After month of enthralling, captivating and pulsating cricket in the Commonwealth Bank Women’s Ashes Series, not much has changed.
Australia still hold the Ashes. England are still the No.1 team in the world. Ellyse Perry is still the best allrounder on the planet. Sarah Taylor is the fastest wicketkeeper going around, regardless of gender.
The multi-format series was spilt 8-all, with Australia taking out the ODI series 2-1, England the T20I series 2-1 and the historic first-ever day-night Test points shared after the match was drawn.
Along the way new stars were discovered, old heroes reborn and class acts cemented their legacy, while records tumbled in front of thousands of fans in attendance and millions watching right around the globe.
It started in Brisbane, where that coveted blend of youth and experience delivered Australia a tense two-wicket win to kick-off their Ashes defence in style. Veteran Alex Blackwell navigated her side to victory with an unbeaten 67, while 20-year-old allrounder Ashleigh Gardner delivered the knockout blow with a stunning 27-run cameo.
The tour moved south to the coastal town of Coffs Harbour, where Australia skipper Rachael Haynes, tasked with filling the cavernous shoes of the injured Meg Lanning, proved her worth as a leader and a batter with a bruising 56-ball 89 as the hosts made it two from two.
England needed a captain’s knock to avoid an ODI whitewash and that’s what Heather Knight delivered. Her unbeaten 88 propelled her side to a match-winning total despite the best efforts of Australia swing bowler Megan Schutt, who finished the ODI leg with 10 wickets to her name.
The teams separated to prepare for the pink-ball twilight Test and when they were reunited they were greeted by brilliant sunshine, a magnificent North Sydney Oval and fans in their droves.
The match will be remembered twofold. One for Perry’s remarkable 213no, the highest Women’s Test score by an Australian and the third best in history, and another for the match-saving partnership between Knight and Nat Sciver on the final day to ensure the series stayed alive heading into the final leg.
At the same venue five days later, Beth Mooney made certain the Ashes weren’t going anywhere with a sensational innings of 89no to retain the trophy the Australians had won two years earlier in England.
The visitors hit back in the nation’s capital two days later thanks to an all-round performance from trailblazer Katherine Brunt, who returned to form a quick-fire 32 and 2-10 from four overs.
The best was saved for last. Mooney one-upped her effort in Sydney with a sparkling century yesterday, her 117no the second-highest Women’s T20I score ever to lift Australia to 2-178, only for Danni Wyatt, a player who five days before had scored her maiden 50 for England, one-upped the Queenslander with a blistering 100 to deliver her side a win in the greatest run chase in Women’s T20Is of all time.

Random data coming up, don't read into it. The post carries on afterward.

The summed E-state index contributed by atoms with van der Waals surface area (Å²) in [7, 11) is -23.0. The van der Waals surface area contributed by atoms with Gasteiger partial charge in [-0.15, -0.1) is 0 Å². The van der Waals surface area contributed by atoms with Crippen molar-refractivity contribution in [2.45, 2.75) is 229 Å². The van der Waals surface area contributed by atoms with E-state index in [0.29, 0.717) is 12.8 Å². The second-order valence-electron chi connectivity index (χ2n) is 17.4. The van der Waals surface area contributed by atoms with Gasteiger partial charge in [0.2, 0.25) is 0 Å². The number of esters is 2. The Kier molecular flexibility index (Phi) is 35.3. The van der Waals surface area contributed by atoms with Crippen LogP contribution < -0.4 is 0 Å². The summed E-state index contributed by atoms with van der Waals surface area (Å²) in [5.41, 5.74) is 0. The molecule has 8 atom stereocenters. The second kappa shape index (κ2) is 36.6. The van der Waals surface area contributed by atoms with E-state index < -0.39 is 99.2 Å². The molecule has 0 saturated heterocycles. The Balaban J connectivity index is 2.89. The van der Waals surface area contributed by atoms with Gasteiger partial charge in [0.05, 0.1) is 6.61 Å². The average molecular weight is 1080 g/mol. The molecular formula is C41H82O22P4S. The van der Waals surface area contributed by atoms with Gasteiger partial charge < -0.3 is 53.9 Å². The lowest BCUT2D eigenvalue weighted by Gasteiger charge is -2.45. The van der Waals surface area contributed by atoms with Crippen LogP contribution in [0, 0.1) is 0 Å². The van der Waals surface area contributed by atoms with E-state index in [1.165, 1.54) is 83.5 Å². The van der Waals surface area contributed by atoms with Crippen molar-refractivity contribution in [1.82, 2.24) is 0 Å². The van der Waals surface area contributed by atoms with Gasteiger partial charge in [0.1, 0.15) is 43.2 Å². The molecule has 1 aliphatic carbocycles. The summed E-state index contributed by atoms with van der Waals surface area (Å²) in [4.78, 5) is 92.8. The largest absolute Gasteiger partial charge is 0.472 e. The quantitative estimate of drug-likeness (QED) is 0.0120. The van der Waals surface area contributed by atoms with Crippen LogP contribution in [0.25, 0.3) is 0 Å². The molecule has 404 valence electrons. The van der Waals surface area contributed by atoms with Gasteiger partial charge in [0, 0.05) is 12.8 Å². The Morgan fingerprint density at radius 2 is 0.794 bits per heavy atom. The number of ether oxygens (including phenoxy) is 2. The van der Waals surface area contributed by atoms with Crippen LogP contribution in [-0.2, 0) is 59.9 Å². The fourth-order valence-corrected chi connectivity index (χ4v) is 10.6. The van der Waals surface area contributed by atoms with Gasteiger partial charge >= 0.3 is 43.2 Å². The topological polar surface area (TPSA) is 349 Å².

And that’s just a fraction of what went down on the field. There were bulk debutants, incredible catches, unbelievable dropped catches, run-outs, stumpings, a female ‘Gatting Ball’ – you name it, the Women’s Ashes probably had it.
Now it’s all over.
“I think it’s a fair result,” Knight said after play. “To finish 8-8, I think both teams played some brilliant cricket.
“Megan Schutt was outstanding, I’m quite surprised she didn’t get player of the series to be honest.
“We didn’t start very well, and that’s what cost us in the end. After those first two ODIs we were always going to be struggling to force a result.
“But the girls have fought so hard and tried to stay in it as much as they can. In the context of the series, it’s a fair result.”
Australia set out what they intended to do, but coach Matthew Mott couldn’t hide the fact chances were wasted along the way.
“I think we missed opportunities,” he said on Tuesday evening. “We missed an opportunity in Coffs Harbour to bury them, to go up 3-nil.
“The T20 the other night (on Sunday), we had another good start and missed the opportunity to bury them.
“To me, it’s a just a series of missed opportunity.
“I think we’re the better cricket team, but we can’t really say that because it ended up 8-all.
“But we retained the Ashes and at the end of the day we’re happier than them.
“They’re probably happier tonight, but we’ll have the Ashes and we’ll have them until we play them again.
“We set out to win the Ashes and that’s what we’ve done.”
The series was hard-fought but in the right spirit, a wonderful testament to women’s cricket as a product, the players who competed and the support staff who got those players prepared.
And that’s not to mention the countless souls behind the scenes that organized, operated, planned and promoted the series. A performance worthy of raising the bat.
Commonwealth Bank Women's Ashes
Australia drew England 8-8
Australia T20 squad: Sarah Aley, Alex Blackwell, Ashleigh Gardner, Rachael Haynes (c), Alyssa Healy, Jess Jonassen, Delissa Kimmince, Beth Mooney, Ellyse Perry, Megan Schutt, Molly Strano, Elyse Villani, Amanda-Jade Wellington.
England squad: Heather Knight (c), Tammy Beaumont, Katherine Brunt, Sophie Ecclestone, Georgia Elwiss, Jenny Gunn, Alex Hartley, Danielle Hazell, Laura Marsh, Anya Shrubsole, Sarah Taylor, Nat Sciver, Fran Wilson, Lauren Winfield, Danielle Wyatt.
First ODI Australia won by two wickets
Second ODI Australia won by 75 runs (DLS method)
Third ODI England won by 20 runs (DLS method)
Day-Night Test Match drawn
First T20 Australia won by six wickets
North Sydney Charity Partner: McGrath Foundation
Second T20 England won by 40 runs
Third T20 Manuka Oval, November 21
Canberra Charity Partner: Lord's Taverners ACT